Tuesday, December 05, 2023

Punitive measures hold back needed housing

by Rick Breckenridge
| January 29, 2022 12:00 AM

The “bold housing” initiative proposed by the Daily Inter Lake editorial board (Jan. 23) is a welcomed, albeit late, alarm bell that needs a few term definitions before it can proceed.

First off, affordable housing is not the issue. It is housing affordability.

Affordable housing are specific units built for or subsidized to be affordable. A case in point is the Tiebucker’s subdivision in Somers where I did the subdivision for the Northwest Montana Human Resources. This subdivision created 60 lots that were all owner-built homes in coordination with Habitat for Humanity.

Housing affordability, on the other hand, is a measure of the affordability of all the housing in a specific region. This would be within the city limits of the three municipalities jurisdictions or communities within the county. Housing is considered unaffordable if a family spends more than 30% of their incomes on it. This also includes insurance, taxes, and other costs in addition to the mortgage.

The planning penalty when doing a subdivision within a municipal jurisdiction is over $65,000 for each lot. Subdivision applications with upfront engineering plans and review fees, paved roads, sidewalks, sewer and water mains along with the impact fees charged by these jurisdictions lay the foundation for $100,000 for 10,000-square-foot city lots.

The Montana Department of Environmental Quality is the other impediment to housing affordability outside the municipal jurisdictions. DEQ has 78 different laws, rules and subjective regulations that must be complied with before you can flush a toilet. Twenty five years ago I could submit a complete DEQ environmental application for $500 a lot including the DEQ fees. Today, that same application will be upwards of $7,500 per parcel.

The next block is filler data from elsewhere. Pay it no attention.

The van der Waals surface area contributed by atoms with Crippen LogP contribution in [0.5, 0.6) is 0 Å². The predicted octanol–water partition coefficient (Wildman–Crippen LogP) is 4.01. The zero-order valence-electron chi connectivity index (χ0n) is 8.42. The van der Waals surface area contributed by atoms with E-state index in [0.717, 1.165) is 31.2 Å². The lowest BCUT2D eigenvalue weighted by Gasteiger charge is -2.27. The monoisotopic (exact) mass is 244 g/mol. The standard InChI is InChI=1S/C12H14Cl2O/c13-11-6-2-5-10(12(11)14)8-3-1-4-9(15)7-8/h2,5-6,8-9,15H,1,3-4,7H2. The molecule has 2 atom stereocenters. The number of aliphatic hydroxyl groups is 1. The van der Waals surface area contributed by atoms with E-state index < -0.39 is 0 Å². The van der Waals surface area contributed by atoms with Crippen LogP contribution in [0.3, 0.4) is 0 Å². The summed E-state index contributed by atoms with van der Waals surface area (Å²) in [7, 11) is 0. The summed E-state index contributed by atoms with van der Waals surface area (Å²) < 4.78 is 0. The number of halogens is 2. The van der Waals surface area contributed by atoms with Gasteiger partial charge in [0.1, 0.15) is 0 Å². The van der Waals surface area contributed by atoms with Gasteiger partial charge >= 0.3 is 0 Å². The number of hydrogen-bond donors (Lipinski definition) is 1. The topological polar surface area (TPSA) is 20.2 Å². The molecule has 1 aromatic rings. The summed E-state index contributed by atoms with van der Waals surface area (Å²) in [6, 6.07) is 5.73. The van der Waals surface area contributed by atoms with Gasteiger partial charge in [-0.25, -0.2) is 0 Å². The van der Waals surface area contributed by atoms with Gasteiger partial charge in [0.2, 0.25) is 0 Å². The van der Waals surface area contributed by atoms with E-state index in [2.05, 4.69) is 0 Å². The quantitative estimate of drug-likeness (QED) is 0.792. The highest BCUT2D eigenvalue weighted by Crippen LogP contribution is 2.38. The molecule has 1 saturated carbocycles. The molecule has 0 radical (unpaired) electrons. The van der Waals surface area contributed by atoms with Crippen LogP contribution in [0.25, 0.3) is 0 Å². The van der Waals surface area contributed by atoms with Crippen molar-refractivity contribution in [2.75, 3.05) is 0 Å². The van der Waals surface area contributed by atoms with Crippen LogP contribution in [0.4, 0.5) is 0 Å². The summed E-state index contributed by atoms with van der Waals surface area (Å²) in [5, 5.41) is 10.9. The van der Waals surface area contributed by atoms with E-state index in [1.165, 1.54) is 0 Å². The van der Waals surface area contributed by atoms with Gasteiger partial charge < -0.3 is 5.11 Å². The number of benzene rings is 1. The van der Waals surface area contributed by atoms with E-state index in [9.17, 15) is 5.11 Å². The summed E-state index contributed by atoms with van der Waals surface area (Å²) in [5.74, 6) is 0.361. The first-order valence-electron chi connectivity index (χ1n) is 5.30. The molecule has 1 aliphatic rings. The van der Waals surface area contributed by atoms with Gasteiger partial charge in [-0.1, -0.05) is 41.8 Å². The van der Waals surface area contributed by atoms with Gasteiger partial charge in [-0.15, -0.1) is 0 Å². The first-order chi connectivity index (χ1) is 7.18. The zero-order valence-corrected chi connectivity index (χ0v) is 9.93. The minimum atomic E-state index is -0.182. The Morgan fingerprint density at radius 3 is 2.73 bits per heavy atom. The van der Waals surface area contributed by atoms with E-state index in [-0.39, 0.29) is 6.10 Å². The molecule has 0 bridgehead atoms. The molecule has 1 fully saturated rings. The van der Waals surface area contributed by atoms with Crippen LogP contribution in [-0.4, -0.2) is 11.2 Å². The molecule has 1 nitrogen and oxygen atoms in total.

In the 2021 Legislature, Jeff Larsen and I submitted through Sen. Carl Glimm, two senate bills that would have eased some of the regulatory burdens imposed by the bureaucracies at the state and local levels. SB 164 and SB 165 would have curbed DEQ’s regulatory powers. They both passed the Senate on 30-20 votes. Both got out of the House committees but were opposed by Rep. Brian Putnam who helped kill SB 164 on the House floor.

SB 165 went to Gov. Greg Gianforte and he promptly vetoed the bill. These two bills attempted to curtail 30 years of encroaching liberal policy wars on private property. Both were killed by Republicans, MACO and DEQ lobbyists.

The takeaways from my 37 years of surveying in Montana is that zoning, subdivision reviews and impact fees are adopted as punitive measures and that no jurisdiction is willing to admit their part in the creation of this crisis highlighted in the editorial.

DEQ is proud of the fact that not one submittal for review is ever approved on a first-time submission. The Bigfork Land Use Advisory Committee never fails to deny a proposal. Evergreen Water and Sewer specifies control systems that don’t exist.

The harsh reality of these policies is that 100 people now have no place to go.

Rick Breckenridge lives in Kalispell.

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